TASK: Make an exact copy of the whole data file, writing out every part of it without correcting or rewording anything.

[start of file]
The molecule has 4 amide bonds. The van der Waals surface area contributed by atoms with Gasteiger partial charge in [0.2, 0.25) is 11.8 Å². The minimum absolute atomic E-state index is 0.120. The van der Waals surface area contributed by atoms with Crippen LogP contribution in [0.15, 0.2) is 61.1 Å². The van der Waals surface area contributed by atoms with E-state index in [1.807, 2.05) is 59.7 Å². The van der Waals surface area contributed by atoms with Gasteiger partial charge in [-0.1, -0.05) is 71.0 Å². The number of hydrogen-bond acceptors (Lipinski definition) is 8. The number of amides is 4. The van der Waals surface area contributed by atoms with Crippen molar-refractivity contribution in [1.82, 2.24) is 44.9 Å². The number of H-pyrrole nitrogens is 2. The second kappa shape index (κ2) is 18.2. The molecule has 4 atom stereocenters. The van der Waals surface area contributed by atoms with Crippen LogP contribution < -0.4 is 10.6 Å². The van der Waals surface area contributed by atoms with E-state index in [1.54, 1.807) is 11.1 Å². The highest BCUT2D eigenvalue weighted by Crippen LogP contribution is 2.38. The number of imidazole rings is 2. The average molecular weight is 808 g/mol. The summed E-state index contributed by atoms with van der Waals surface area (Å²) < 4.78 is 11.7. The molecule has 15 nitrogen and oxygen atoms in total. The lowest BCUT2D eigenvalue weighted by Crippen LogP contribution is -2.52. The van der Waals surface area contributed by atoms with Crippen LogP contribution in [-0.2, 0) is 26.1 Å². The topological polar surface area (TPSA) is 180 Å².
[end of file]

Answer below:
The molecule has 4 amide bonds. The van der Waals surface area contributed by atoms with Gasteiger partial charge in [0.2, 0.25) is 11.8 Å². The minimum absolute atomic E-state index is 0.120. The van der Waals surface area contributed by atoms with Crippen LogP contribution in [0.15, 0.2) is 61.1 Å². The van der Waals surface area contributed by atoms with E-state index in [1.807, 2.05) is 59.7 Å². The van der Waals surface area contributed by atoms with Gasteiger partial charge in [-0.1, -0.05) is 71.0 Å². The number of hydrogen-bond acceptors (Lipinski definition) is 8. The number of amides is 4. The van der Waals surface area contributed by atoms with Crippen molar-refractivity contribution in [1.82, 2.24) is 44.9 Å². The number of H-pyrrole nitrogens is 2. The second kappa shape index (κ2) is 18.2. The molecule has 4 atom stereocenters. The van der Waals surface area contributed by atoms with Crippen LogP contribution < -0.4 is 10.6 Å². The van der Waals surface area contributed by atoms with E-state index in [1.54, 1.807) is 11.1 Å². The highest BCUT2D eigenvalue weighted by Crippen LogP contribution is 2.38. The number of imidazole rings is 2. The average molecular weight is 808 g/mol. The summed E-state index contributed by atoms with van der Waals surface area (Å²) < 4.78 is 11.7. The molecule has 15 nitrogen and oxygen atoms in total. The lowest BCUT2D eigenvalue weighted by Crippen LogP contribution is -2.52. The van der Waals surface area contributed by atoms with Crippen LogP contribution in [-0.2, 0) is 26.1 Å². The topological polar surface area (TPSA) is 180 Å².